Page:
The objects, features and advantages of the invention will be more clearly perceived from the following detailed description when read in conjunction with the accompanying drawing, wherein:
A particular advantage of the invention is the greatly improved sensitivity of the device over known lateral flow techniques. It also provides a very rapid measurement of the analytical region in the test strip. In addition, by providing the detector with access to the test strip from the side of the strip, rather than from the end of the strip, the gap between the detector elements can be relatively small. This is because the space between the detector elements does not have to be large enough to accommodate the relatively thick sample pad or wicking pad, which otherwise would be the case if the test strip were inserted into the detector lengthwise. Consequently, in the present invention, the electromagnet requires less power than does an end loading detector.
There are also many advantages of using magnetic particles over known colored particles or other optical indicators in the prior art. Linearity is an advantage because magnetic detection is linear with respect to the amount of magnetic material present over a wide range, through at least four orders of magnitude. Time stability is also significant because magnetic particles are stable. The developed assay is available to be archived and retested as necessary. Further, magnetic particles are generally inert to biological systems and the environment so they not only remain stable, but they are environmentally and biologically safe. Further, magnetic particles are already in widespread use throughout the diagnostics industry with other technologies so they are readily available.
Other benefits of magnetic detection are that since the particles are superparamagnetic, they are magnetic only when in a magnetic field. This allows them to be freely manipulated in solution without aggregating. It is also contemplated herein that detection of analytes may be accomplished by visual means. Magnetic conjugate particle labeled target analytes may also provide a visual indication on the test strip. This is a qualitative indication. If a quantitative indication is desired, the magnetic reader device is employed.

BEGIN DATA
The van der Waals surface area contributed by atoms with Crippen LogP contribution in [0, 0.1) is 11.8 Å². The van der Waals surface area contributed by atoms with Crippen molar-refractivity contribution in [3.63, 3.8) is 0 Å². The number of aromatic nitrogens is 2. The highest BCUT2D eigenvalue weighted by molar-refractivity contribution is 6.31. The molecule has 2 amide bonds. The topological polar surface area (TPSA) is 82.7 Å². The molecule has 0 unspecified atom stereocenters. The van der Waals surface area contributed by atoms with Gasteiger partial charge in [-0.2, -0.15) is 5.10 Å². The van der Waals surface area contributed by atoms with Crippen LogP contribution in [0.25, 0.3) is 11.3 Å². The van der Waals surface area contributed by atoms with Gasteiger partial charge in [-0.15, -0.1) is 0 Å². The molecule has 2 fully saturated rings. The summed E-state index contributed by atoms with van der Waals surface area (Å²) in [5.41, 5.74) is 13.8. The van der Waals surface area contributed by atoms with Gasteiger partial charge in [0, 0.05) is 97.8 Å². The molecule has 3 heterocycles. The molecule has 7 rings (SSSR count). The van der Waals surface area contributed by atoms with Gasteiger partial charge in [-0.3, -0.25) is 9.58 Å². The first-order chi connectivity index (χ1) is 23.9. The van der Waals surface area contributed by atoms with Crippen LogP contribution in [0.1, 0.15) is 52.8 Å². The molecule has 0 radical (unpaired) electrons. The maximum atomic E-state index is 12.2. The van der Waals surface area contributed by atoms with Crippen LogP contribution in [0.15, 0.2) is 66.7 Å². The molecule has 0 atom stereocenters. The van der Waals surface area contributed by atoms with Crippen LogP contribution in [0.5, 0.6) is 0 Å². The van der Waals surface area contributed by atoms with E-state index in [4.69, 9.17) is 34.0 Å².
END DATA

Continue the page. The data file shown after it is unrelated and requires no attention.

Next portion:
Another significant advantage over the prior art optical lateral flow devices is that with this invention the total amount of analytes in the capture region of the test strip is measured as a single mass in one volumetric measurement by magnetic means. The permeability of magnetic fields is such that any magnetic label contained within the active region of the detector will be detected. This contrasts with optical sensing techniques in which only reporter-analyte interactions on or very near the surface are detectable. In this invention the strength of the magnetic signal increases directly with the mass of magnetically detectable material, typically magnetite (Fe304), involved. This inherent linearity of magnetic detection contributes to sensitivity, accuracy and dynamic range. Finally, superparamagnetic particles are physically similar to colloidal gold in size, and may be easily adapted to a wide range of lateral flow assays. It is noted that colloidal gold, as well as fluorescent latex particles, are typically employed in the prior art optically sensed immunological assay techniques.